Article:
Eddie Gonnella and Cody Rubner from the University of Maine pitch their business, Explore Maine in front of the other 4 finalists last Saturday April 11th at the University of Maine. Each of the finalists pitched their ideas in front of the UBC Founders and received group and individual feedback to work with prior to the final competition in two weeks, Saturday April 25th.

Eddie Gonnella and Cody Rubner from the University of Maine practice pitching their business idea in front of the other four finalists in the UMaine Business Challenge on April 11. Finalists will pitch at the final competition on April 25. (Photo/James Morin)

This year’s batch of finalists in the UMaine Business Challenge, the only statewide business plan competition for students, are tackling topics as diverse as underwater robotics, digital music-sharing, e-commerce application, tourism and advanced insulation materials. One of them will receive a $5,000 award to help develop that idea into a business when they compete in a live pitch context on April 25.

This is the competition’s fourth year, but the first in which students from any Maine college or university were invited to apply.

“Although the competition is called the UMaine Business Challenge it was always our intention to open to competition to all of Maine’s students,” said James Morin, one of the UMaine graduates who helped found the program as a senior in 2010 and now sits on its advisory board.

The competition has two goals: Supporting collegiate entrepreneurship and helping contribute to Maine’s economic growth.

“Opening up the competition helps us accomplish both of those,” he said.

The five finalists, which were chosen from about 20 applications, include students from the University of Maine, Bowdoin College and Colby College and range from freshmen to PhD candidates.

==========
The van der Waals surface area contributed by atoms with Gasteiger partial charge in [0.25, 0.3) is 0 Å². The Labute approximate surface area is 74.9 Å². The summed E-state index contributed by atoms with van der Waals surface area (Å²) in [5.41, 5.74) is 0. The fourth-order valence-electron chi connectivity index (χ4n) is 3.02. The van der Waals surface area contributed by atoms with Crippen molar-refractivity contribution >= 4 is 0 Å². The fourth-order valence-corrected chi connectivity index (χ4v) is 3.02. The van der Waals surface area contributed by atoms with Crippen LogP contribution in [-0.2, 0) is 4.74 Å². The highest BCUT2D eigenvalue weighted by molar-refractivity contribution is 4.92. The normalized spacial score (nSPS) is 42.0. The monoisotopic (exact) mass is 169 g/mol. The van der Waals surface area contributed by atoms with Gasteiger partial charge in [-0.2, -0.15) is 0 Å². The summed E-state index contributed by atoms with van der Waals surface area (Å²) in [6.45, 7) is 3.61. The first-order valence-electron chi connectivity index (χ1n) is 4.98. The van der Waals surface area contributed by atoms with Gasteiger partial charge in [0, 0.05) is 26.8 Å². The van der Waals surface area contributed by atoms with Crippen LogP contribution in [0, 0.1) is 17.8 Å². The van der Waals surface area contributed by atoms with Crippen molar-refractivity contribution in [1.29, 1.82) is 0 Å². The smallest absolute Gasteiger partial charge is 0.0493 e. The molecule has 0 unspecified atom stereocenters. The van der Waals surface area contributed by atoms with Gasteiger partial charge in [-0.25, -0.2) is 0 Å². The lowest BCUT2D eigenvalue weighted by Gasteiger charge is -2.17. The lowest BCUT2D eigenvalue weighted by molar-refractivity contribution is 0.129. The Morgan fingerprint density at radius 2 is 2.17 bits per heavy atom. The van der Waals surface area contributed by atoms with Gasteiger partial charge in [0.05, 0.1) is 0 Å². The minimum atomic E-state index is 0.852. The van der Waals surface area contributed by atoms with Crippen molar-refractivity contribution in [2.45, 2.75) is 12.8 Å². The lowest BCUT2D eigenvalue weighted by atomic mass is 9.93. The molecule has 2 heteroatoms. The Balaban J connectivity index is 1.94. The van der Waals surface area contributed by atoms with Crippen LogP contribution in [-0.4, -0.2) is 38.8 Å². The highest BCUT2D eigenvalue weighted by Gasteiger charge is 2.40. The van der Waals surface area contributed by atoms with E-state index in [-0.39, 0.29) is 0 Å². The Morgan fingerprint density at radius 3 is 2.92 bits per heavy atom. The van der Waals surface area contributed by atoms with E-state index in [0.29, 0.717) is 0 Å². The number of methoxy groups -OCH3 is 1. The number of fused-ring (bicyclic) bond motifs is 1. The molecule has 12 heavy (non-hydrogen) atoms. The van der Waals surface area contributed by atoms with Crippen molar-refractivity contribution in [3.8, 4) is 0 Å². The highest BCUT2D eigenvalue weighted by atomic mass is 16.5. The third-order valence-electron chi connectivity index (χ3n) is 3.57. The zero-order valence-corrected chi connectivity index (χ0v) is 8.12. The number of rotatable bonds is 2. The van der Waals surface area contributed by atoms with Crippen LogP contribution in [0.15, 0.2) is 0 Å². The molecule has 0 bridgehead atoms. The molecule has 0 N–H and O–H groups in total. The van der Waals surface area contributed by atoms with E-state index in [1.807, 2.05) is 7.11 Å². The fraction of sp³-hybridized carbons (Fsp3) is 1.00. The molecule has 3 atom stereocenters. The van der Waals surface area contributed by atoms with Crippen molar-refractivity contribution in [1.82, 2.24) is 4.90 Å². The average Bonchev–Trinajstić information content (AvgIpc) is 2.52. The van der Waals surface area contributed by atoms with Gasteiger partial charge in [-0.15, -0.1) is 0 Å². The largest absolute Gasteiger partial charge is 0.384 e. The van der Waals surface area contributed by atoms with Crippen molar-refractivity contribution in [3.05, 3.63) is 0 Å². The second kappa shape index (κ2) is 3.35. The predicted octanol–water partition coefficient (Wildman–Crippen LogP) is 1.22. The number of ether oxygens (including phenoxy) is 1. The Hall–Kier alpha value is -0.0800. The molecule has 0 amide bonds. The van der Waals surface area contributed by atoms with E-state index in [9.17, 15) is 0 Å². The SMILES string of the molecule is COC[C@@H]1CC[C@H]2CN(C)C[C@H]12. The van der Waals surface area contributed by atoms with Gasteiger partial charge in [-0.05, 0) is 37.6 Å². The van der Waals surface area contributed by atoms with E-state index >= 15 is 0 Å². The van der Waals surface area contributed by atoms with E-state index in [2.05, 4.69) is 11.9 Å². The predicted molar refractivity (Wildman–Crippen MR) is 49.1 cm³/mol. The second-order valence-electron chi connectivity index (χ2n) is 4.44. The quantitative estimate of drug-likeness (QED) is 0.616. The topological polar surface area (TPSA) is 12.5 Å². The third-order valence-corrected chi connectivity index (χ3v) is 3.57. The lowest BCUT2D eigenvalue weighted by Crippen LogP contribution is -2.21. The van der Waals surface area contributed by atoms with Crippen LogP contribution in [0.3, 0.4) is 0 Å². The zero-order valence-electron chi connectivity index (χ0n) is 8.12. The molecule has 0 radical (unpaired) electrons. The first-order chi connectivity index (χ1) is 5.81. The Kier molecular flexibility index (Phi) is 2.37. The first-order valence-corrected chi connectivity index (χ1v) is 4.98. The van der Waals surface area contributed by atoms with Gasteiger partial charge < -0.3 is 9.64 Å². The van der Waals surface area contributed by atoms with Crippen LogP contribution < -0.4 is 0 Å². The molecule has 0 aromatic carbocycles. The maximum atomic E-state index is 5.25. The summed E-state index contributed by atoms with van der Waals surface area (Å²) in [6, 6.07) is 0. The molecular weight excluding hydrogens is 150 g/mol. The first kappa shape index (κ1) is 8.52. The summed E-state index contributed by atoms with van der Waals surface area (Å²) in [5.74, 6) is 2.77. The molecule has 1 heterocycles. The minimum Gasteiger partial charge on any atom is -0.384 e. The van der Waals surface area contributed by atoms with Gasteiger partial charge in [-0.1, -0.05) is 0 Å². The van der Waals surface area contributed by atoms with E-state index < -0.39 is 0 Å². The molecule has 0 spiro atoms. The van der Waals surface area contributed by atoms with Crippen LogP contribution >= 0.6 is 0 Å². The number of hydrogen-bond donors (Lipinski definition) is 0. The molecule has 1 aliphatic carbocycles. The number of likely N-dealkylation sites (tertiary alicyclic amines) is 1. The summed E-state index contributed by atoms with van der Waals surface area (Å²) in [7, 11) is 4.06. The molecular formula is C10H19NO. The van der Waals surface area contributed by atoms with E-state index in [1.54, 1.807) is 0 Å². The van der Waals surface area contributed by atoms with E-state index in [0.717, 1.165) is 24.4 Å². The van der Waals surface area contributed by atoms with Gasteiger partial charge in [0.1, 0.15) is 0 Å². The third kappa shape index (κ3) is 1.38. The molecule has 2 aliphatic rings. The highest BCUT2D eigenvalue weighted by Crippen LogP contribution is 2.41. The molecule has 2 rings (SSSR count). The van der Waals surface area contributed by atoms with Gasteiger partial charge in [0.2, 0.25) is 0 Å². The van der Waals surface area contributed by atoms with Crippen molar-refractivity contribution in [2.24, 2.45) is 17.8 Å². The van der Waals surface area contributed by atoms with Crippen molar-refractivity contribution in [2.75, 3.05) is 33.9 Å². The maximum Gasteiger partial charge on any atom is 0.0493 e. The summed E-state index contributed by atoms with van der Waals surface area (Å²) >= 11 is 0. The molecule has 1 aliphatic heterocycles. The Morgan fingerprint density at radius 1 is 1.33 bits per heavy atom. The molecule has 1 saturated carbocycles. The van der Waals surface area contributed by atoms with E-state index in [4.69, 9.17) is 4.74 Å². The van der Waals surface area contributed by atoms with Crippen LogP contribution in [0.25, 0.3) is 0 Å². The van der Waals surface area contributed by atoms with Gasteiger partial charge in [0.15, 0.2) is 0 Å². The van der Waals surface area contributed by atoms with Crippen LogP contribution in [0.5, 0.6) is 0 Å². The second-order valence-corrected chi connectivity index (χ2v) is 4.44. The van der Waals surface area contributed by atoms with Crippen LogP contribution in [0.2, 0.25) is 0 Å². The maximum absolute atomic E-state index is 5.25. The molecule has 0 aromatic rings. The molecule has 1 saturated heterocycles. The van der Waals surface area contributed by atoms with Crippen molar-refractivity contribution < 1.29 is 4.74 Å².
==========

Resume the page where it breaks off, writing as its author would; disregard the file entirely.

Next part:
Those competing in the final pitch contest will be…

  • Patrick Kearon and Noah Safian from Bowdoin, who are developing a location-based music sharing mobile app called Nabbit that will allow users to anonymously share a short sound clip and text comment with everyone in the area;
  • Nadir Yildirim, a PhD student at UMaine, who wants to develop eco-friendly products for the insulation, construction and food-packaging industries;
  • Jordan Wanu, a Colby student who wants to take on Amazon in the e-commerce space by improving the online and mobile shopping experience with a desktop app;
  • Liam Wade, Nick Nelsonwood, Josef Biberstein and Travis Libsack, a batch of former Freeport High School students who are developing a submersible robot for underwater exploration and research;
  • and Eddie Gonnella and Cody Rubner from UMaine, who are developing an online platform to make it easier for people to organize and plan trips into the Maine woods.

Morin has been impressed year after year as the sophistication of the applications continues to grow.

“They are kids, in college, with ideas and the gumption to attack them,” he said. “It blows my mind.”

Morin is still heavily involved in organizing the event, but going forward he’s hoping to involve more current UMaine students so the competition becomes a perennial event with or without him. The Sigma Phi Epsilon fraternity at UMaine, which Morin and his co-founders were members of, has stepped up to take ownership of the event.

“The challenge is how to make it sustainable and get all the kids excited in the competition,” Morin said. “That’s my goal — to make it evergreen.”

The finalists will pitch their business ideas on April 25. Up for grabs is the $5,000 Fournier Family Foundation technology prize. That, coupled with a free entry into Maine Center for Entrepreneurial Development’s Top Gun Prep program, brings the total prizes awarded to approximately $20,000.

Here’s a recent promo for the UMaine Business Challenge: